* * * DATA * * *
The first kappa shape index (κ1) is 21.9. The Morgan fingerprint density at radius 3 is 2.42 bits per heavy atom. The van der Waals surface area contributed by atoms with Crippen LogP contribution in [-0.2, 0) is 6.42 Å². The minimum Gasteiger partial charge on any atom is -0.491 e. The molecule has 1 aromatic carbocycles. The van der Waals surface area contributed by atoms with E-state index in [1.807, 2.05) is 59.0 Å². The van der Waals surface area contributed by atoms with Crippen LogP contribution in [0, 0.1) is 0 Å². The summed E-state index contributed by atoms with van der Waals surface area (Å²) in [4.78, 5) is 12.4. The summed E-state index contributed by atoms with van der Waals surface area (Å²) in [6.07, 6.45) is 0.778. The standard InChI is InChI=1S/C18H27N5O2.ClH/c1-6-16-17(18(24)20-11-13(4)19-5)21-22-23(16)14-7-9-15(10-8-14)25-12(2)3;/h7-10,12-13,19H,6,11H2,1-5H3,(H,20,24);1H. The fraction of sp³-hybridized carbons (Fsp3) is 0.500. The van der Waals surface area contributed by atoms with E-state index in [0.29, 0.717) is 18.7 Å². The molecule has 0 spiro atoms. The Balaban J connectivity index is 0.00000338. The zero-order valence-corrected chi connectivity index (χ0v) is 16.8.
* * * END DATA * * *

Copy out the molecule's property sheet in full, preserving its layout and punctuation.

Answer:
The first kappa shape index (κ1) is 21.9. The Morgan fingerprint density at radius 3 is 2.42 bits per heavy atom. The van der Waals surface area contributed by atoms with Crippen LogP contribution in [-0.2, 0) is 6.42 Å². The minimum Gasteiger partial charge on any atom is -0.491 e. The molecule has 1 aromatic carbocycles. The van der Waals surface area contributed by atoms with E-state index in [1.807, 2.05) is 59.0 Å². The van der Waals surface area contributed by atoms with Crippen LogP contribution in [0, 0.1) is 0 Å². The summed E-state index contributed by atoms with van der Waals surface area (Å²) in [4.78, 5) is 12.4. The summed E-state index contributed by atoms with van der Waals surface area (Å²) in [6.07, 6.45) is 0.778. The standard InChI is InChI=1S/C18H27N5O2.ClH/c1-6-16-17(18(24)20-11-13(4)19-5)21-22-23(16)14-7-9-15(10-8-14)25-12(2)3;/h7-10,12-13,19H,6,11H2,1-5H3,(H,20,24);1H. The fraction of sp³-hybridized carbons (Fsp3) is 0.500. The van der Waals surface area contributed by atoms with E-state index in [0.29, 0.717) is 18.7 Å². The molecule has 0 spiro atoms. The Balaban J connectivity index is 0.00000338. The zero-order valence-corrected chi connectivity index (χ0v) is 16.8.